Background: Despite a growing recognition that a strict low sodium diet may not be warranted in compensated heart failure (HF) patients, the link between sodium restriction below 2 g/day and health outcomes is unknown in patients at different levels of HF severity.
Purpose: The purpose of this study was to compare differences in event-free survival among patients with <2 g/day, 2-3 g/day, or >3 g/day sodium intake stratified by New York Heart Association (NYHA) class.
Method: A total of 244 patients with HF completed a four-day food diary to measure daily sodium intake. All-cause hospitalization or death for a median of 365 follow-up days and covariates on age, gender, etiology, body mass index, NYHA class, ejection fraction, total comorbidity score, the presence of ankle edema, and prescribed medications were determined by patient interview and medical record review. Hierarchical Cox hazard regression was used to address the purpose.
Results: In NYHA class I/II (n=134), patients with <2 g/day sodium intake had a 3.7-times higher risk (p=0.025), while patients with >3 g/day sodium intake had a 0.4-times lower risk (p=0.047) for hospitalization or death than those with 2-3 g/day sodium intake after controlling for covariates. In NYHA class III/IV (n=110), >3 g/day sodium intake predicted shorter event-free survival (p=0.044), whereas there was no difference in survival curves between patients with <2 g/day and those with 2-3 g/day sodium intake.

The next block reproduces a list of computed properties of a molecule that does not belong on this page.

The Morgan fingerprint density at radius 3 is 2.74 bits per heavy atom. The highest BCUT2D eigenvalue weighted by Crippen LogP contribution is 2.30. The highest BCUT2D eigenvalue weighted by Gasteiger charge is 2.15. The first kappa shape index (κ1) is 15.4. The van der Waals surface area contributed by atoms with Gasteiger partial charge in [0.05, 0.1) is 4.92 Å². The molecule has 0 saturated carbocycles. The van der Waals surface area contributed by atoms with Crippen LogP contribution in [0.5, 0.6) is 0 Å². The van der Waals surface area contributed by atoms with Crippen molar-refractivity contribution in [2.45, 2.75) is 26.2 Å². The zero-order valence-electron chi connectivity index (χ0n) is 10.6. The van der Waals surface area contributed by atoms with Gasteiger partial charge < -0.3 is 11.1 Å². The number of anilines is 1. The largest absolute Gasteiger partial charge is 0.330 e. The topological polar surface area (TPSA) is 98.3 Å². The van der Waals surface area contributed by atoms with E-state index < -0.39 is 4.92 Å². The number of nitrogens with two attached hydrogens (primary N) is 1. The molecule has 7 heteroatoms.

Conclusion: Sodium restriction below 2 g/day is not warranted in mild HF patients, whereas excessive sodium intake above 3 g/day may be harmful in moderate to severe HF patients.
- Sodium-restricted diet
- health outcomes
- heart failure
ASJC Scopus subject areas
- Cardiology and Cardiovascular Medicine
- Advanced and Specialized Nursing